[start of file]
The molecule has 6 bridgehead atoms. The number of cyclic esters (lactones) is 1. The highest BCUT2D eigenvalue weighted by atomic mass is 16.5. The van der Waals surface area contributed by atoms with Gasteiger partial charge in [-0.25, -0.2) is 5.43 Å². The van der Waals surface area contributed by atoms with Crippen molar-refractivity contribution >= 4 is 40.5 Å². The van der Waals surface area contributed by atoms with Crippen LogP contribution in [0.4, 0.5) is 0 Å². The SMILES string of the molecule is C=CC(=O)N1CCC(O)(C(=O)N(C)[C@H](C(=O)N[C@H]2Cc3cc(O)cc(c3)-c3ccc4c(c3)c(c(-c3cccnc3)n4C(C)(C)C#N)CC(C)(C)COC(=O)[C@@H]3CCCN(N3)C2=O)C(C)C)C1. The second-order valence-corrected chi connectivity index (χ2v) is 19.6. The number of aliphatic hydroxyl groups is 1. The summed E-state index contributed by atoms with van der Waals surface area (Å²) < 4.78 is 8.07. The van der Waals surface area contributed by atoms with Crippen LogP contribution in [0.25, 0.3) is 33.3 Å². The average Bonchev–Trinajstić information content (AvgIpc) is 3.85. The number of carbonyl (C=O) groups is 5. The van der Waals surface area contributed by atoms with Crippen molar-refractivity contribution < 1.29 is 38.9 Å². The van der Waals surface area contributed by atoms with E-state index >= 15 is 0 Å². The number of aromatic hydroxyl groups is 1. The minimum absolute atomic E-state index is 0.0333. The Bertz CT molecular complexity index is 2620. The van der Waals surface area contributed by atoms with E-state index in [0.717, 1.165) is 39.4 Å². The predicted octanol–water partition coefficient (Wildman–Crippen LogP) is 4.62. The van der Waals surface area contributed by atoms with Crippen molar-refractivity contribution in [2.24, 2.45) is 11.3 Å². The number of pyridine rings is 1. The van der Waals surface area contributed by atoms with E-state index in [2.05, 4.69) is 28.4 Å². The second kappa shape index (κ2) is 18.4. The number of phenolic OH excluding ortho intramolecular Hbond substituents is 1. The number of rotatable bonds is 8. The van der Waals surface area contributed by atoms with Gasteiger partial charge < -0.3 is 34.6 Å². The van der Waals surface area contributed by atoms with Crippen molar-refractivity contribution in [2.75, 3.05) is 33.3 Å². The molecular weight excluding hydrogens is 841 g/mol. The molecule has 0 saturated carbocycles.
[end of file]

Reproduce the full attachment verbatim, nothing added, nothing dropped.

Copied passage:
The molecule has 6 bridgehead atoms. The number of cyclic esters (lactones) is 1. The highest BCUT2D eigenvalue weighted by atomic mass is 16.5. The van der Waals surface area contributed by atoms with Gasteiger partial charge in [-0.25, -0.2) is 5.43 Å². The van der Waals surface area contributed by atoms with Crippen molar-refractivity contribution >= 4 is 40.5 Å². The van der Waals surface area contributed by atoms with Crippen LogP contribution in [0.4, 0.5) is 0 Å². The SMILES string of the molecule is C=CC(=O)N1CCC(O)(C(=O)N(C)[C@H](C(=O)N[C@H]2Cc3cc(O)cc(c3)-c3ccc4c(c3)c(c(-c3cccnc3)n4C(C)(C)C#N)CC(C)(C)COC(=O)[C@@H]3CCCN(N3)C2=O)C(C)C)C1. The second-order valence-corrected chi connectivity index (χ2v) is 19.6. The number of aliphatic hydroxyl groups is 1. The summed E-state index contributed by atoms with van der Waals surface area (Å²) < 4.78 is 8.07. The van der Waals surface area contributed by atoms with Crippen LogP contribution in [0.25, 0.3) is 33.3 Å². The average Bonchev–Trinajstić information content (AvgIpc) is 3.85. The number of carbonyl (C=O) groups is 5. The van der Waals surface area contributed by atoms with Crippen molar-refractivity contribution < 1.29 is 38.9 Å². The van der Waals surface area contributed by atoms with E-state index >= 15 is 0 Å². The number of aromatic hydroxyl groups is 1. The minimum absolute atomic E-state index is 0.0333. The Bertz CT molecular complexity index is 2620. The van der Waals surface area contributed by atoms with E-state index in [0.717, 1.165) is 39.4 Å². The predicted octanol–water partition coefficient (Wildman–Crippen LogP) is 4.62. The van der Waals surface area contributed by atoms with Crippen molar-refractivity contribution in [2.24, 2.45) is 11.3 Å². The number of pyridine rings is 1. The van der Waals surface area contributed by atoms with E-state index in [2.05, 4.69) is 28.4 Å². The second kappa shape index (κ2) is 18.4. The number of phenolic OH excluding ortho intramolecular Hbond substituents is 1. The number of rotatable bonds is 8. The van der Waals surface area contributed by atoms with Gasteiger partial charge < -0.3 is 34.6 Å². The van der Waals surface area contributed by atoms with Crippen molar-refractivity contribution in [2.75, 3.05) is 33.3 Å². The molecular weight excluding hydrogens is 841 g/mol. The molecule has 0 saturated carbocycles.